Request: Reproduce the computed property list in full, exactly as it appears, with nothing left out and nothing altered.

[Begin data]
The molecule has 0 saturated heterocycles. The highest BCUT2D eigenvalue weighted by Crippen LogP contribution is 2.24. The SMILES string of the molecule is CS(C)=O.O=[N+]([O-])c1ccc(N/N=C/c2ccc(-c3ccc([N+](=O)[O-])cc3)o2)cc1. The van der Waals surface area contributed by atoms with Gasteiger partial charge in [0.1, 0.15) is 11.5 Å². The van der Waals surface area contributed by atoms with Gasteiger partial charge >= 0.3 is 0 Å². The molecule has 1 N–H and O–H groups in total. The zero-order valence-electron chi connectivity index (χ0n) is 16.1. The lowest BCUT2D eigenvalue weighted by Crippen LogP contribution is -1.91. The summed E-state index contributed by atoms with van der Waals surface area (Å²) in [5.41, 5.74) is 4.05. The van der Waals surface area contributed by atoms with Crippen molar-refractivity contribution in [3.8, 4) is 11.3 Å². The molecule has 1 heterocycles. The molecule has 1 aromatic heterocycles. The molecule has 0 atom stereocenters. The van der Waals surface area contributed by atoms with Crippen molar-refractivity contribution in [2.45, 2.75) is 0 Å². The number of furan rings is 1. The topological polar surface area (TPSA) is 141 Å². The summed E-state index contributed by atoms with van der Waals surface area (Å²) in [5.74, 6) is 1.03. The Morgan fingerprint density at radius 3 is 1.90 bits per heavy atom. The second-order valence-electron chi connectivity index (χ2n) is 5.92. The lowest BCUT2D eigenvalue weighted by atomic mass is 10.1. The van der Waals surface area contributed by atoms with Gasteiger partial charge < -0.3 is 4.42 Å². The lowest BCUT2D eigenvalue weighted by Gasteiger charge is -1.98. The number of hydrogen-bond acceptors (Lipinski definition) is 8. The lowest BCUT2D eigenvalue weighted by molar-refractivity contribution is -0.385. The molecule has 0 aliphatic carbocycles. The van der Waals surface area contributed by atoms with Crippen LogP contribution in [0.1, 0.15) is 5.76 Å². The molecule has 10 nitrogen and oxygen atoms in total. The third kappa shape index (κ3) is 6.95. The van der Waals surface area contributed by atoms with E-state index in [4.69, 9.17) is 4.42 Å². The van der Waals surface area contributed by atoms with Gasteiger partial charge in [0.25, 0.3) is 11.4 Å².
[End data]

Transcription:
The molecule has 0 saturated heterocycles. The highest BCUT2D eigenvalue weighted by Crippen LogP contribution is 2.24. The SMILES string of the molecule is CS(C)=O.O=[N+]([O-])c1ccc(N/N=C/c2ccc(-c3ccc([N+](=O)[O-])cc3)o2)cc1. The van der Waals surface area contributed by atoms with Gasteiger partial charge in [0.1, 0.15) is 11.5 Å². The van der Waals surface area contributed by atoms with Gasteiger partial charge >= 0.3 is 0 Å². The molecule has 1 N–H and O–H groups in total. The zero-order valence-electron chi connectivity index (χ0n) is 16.1. The lowest BCUT2D eigenvalue weighted by Crippen LogP contribution is -1.91. The summed E-state index contributed by atoms with van der Waals surface area (Å²) in [5.41, 5.74) is 4.05. The van der Waals surface area contributed by atoms with Crippen molar-refractivity contribution in [3.8, 4) is 11.3 Å². The molecule has 1 heterocycles. The molecule has 1 aromatic heterocycles. The molecule has 0 atom stereocenters. The van der Waals surface area contributed by atoms with Crippen molar-refractivity contribution in [2.45, 2.75) is 0 Å². The number of furan rings is 1. The topological polar surface area (TPSA) is 141 Å². The summed E-state index contributed by atoms with van der Waals surface area (Å²) in [5.74, 6) is 1.03. The Morgan fingerprint density at radius 3 is 1.90 bits per heavy atom. The second-order valence-electron chi connectivity index (χ2n) is 5.92. The lowest BCUT2D eigenvalue weighted by atomic mass is 10.1. The van der Waals surface area contributed by atoms with Gasteiger partial charge < -0.3 is 4.42 Å². The lowest BCUT2D eigenvalue weighted by Gasteiger charge is -1.98. The number of hydrogen-bond acceptors (Lipinski definition) is 8. The lowest BCUT2D eigenvalue weighted by molar-refractivity contribution is -0.385. The molecule has 0 aliphatic carbocycles. The van der Waals surface area contributed by atoms with Crippen LogP contribution in [0.1, 0.15) is 5.76 Å². The molecule has 10 nitrogen and oxygen atoms in total. The third kappa shape index (κ3) is 6.95. The van der Waals surface area contributed by atoms with E-state index in [4.69, 9.17) is 4.42 Å². The van der Waals surface area contributed by atoms with Gasteiger partial charge in [0.25, 0.3) is 11.4 Å².